Lease Purchases/Municipal Property Corporation (MPC)
  • Authorization: Council Resolution and MPC Resolution
  • Security: MPC issues debt. City annually appropriates lease payments to the MPC with a pledge of specific revenues:
    • Excise Taxes
    • State shared revenues
    • Utility Revenues
  • Repayment Source: Usually matches security pledge.
  • Debt Capacity: Coverage-driven ~ pledged revenues must exceed debt service by a certain factor. Varies by type of pledge.

Page 5

community facilities districts cfds
Community Facilities Districts (CFDs)
  • Authorization:
    • District Formation:
      • Property Owners petition to form CFD.
      • CFD voters authorize CFD formation.
      • Council forms CFD.
    • GO Bonds ~ CFD voters must authorize.
    • Special Assessment Bonds ~ CFD forms assessment area.
  • Security & Repayment Source:
    • GO Bonds ~ CFD Secondary Property Taxes.
    • Special Assessment Bonds ~ Assessments on CFD property owners.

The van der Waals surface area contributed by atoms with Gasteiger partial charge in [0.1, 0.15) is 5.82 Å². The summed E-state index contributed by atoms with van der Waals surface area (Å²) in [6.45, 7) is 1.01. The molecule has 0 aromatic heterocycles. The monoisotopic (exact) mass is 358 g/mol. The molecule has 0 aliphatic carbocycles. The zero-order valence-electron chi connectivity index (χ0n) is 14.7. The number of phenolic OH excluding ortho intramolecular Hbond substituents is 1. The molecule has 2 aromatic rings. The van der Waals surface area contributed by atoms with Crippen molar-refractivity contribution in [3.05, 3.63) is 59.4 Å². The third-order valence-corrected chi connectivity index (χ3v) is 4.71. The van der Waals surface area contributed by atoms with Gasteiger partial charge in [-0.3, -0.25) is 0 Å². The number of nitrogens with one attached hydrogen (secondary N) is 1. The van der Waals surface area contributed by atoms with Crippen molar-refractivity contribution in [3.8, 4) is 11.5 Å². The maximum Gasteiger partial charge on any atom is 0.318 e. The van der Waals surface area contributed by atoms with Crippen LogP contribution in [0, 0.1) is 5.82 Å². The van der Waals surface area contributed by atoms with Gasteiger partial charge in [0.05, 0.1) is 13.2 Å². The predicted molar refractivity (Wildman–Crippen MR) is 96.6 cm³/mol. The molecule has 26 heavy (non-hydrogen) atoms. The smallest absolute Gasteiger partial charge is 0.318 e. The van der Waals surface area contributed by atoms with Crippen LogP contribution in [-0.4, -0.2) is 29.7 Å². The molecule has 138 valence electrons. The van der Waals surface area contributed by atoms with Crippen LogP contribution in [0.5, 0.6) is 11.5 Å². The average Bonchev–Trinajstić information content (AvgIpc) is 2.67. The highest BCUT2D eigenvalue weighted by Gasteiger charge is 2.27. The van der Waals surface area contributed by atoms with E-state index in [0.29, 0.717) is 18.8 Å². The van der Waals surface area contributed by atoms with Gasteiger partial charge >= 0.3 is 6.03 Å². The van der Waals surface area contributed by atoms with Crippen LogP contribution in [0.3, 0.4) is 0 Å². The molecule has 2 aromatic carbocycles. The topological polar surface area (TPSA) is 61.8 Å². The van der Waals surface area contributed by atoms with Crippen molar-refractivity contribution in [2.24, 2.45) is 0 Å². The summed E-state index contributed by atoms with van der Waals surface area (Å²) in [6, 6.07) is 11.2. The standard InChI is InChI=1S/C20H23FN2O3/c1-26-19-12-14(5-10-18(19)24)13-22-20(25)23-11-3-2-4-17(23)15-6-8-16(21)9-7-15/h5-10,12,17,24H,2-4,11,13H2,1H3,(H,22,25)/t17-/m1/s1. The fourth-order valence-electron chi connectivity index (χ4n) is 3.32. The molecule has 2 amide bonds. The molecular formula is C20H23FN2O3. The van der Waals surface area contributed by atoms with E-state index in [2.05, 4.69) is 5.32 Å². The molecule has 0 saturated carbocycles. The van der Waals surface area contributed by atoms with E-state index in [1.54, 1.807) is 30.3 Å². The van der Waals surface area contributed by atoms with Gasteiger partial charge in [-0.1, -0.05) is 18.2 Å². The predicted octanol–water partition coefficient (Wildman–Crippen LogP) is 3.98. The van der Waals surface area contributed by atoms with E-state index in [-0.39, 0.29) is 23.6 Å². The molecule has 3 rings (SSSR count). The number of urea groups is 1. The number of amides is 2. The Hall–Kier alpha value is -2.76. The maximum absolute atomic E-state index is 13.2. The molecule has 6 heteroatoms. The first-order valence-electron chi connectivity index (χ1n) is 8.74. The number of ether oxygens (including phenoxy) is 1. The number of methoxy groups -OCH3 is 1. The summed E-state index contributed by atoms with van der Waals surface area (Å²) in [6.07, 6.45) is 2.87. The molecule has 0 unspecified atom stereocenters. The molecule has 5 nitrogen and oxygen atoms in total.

• Debt Capacity: Based on credit-worthiness of project.
    • GO Bonds ~ 60% * [Market Value of Property + Public Infrastructure]
    • Special Assessment Bonds ~ Value to Lien Ratio; example 3:1

Page 6

municipal improvement districts mids
Municipal Improvement Districts (MIDs)
  • Authorization:
    • District Formation
      • Council adopts Resolution of Intent to form MID.
      • Property Owners may protest MID formation.
      • Council adopts Resolution Ordering Work.
    • MID issues Special Assessment Bonds
  • Security & Repayment Source:
    • Assessments on property owners within MID.
    • Contingent Liability of City’s General Fund if no other purchaser at foreclosure sale.